And as a final note, if your R code isn't working you probably either made a typo or missed a comma. Good luck to everyone!
Mayeesha has been on of the top 5 students in the class of 200 and also outstanding prediction challenges competitior (in the first two prediction challenges)
Here is what she says about herself and the class
Hi everyone, I’m Mayeesha! I am majoring in Cell Biology and Neuroscience and minoring in Psychology. I took Data 101 during my last semester as a graduating senior while trying to explore different career paths. I cannot stress enough how much this class has taught me about thinking analytically about the information presented to me. From realizing the role of bias in skewing samples and results to subsetting the data to find meaningful patterns, this class has shown me the importance of being critical about what I read and see on a daily basis. Despite my lack of coding experience, Professor Imielinski has been so encouraging and kind in office hours while showing me how to use R, which I feel much more comfortable with now! I look forward to using the data analysis skills I have gained in my future career and would recommend this course to anyone looking to gain a more keen understanding of how to analyze and present findings in a way that is meaningful to the audience at hand.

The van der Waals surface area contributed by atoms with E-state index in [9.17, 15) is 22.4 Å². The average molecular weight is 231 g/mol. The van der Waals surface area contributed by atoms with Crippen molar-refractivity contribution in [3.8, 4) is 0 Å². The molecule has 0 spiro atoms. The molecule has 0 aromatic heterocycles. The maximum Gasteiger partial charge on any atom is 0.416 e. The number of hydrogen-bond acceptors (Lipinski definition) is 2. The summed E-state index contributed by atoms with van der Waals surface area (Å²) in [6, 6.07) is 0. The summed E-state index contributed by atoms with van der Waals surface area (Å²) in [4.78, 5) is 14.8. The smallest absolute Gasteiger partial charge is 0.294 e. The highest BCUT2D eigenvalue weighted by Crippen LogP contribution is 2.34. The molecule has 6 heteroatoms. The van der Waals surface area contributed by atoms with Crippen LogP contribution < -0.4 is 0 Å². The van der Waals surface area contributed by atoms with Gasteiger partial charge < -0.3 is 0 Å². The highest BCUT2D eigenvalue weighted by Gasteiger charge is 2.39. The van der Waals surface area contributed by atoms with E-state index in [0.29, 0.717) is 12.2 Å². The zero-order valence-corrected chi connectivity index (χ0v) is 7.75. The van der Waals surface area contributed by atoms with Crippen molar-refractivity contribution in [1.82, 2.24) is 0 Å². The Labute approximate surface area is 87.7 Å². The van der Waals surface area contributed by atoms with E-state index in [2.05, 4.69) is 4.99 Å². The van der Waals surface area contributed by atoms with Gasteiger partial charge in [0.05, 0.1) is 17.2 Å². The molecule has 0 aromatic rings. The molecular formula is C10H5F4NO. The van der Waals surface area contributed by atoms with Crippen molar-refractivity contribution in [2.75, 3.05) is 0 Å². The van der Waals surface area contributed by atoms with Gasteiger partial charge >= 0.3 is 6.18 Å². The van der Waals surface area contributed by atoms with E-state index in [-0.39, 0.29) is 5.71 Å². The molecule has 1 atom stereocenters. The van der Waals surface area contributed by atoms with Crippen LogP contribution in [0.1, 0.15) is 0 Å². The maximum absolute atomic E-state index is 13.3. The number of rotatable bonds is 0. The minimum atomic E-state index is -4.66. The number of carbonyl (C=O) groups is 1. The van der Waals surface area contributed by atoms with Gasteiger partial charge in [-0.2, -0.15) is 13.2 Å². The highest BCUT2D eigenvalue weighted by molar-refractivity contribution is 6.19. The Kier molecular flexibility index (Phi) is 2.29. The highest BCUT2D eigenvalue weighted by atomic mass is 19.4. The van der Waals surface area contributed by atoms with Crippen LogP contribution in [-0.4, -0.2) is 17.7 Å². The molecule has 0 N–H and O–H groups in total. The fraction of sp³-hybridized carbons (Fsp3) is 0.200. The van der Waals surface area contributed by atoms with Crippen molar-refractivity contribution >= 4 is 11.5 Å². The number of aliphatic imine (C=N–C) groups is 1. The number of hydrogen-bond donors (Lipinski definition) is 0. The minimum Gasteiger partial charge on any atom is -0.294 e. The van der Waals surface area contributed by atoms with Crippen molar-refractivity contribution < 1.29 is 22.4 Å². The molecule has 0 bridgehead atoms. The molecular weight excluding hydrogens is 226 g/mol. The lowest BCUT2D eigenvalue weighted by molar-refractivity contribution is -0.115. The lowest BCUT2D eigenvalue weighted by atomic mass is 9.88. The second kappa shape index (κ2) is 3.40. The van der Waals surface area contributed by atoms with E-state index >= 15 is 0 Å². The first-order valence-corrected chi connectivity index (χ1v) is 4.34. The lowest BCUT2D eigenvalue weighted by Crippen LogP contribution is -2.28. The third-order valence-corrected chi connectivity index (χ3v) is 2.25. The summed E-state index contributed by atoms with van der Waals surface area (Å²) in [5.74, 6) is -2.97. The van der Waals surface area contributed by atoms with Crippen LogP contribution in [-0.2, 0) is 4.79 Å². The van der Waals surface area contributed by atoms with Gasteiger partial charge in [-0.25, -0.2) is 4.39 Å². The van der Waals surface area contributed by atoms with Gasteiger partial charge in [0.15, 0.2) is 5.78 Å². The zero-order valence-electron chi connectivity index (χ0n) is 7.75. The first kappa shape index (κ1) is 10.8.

Melanie has achieved 2nd highest score in the class (also, like Rey, above 100 with extra credits). She also placed in top 5 of leaderboard for prediciton challenges
Here is what Melanie says about herself.
Hello! I’m a freshman majoring in mathematics and computer science. I took this class because I was interested in exploring data science and am currently considering it as a future career. I had a lot of fun figuring out the patterns in the prediction challenges and I’m thankful to Professor Imielinski for giving me the opportunity to learn and practice R! The skills I’ve learned in this class helped me to get a research position for the summer and I’m excited to apply my statistical analysis and R skills to data in the real world :)
Howard is the winner of 2023 Quinlan competition!
He got the highest combine accuracy from all competitions and won the trophe this year! In addition he placed in top 3 out of 200 students in overall score in the class. He also saved me a few times discovering early on some crippling mistakes like publishing values of prediction variable (the one which is supposed to be missing!)
Here is what Howards says about himself:
Hey there! I'm a sophomore in the class of 2025, majoring in computer science, mathematics, and possibly the newly introduced data science major. I had originally intended to devote myself entirely to artificial intelligence, but I enjoy the statistical elements of CS that this class contains. This course far exceeded my expectations and serves as an excellent foundation for data science purposes. This course teaches many fundamental basics in R for practical applications, which makes it suitable for students across a wide range of majors. I would like to thank Professor Imieliński especially, as I would most likely not be continuing data science if not for him. Thank You!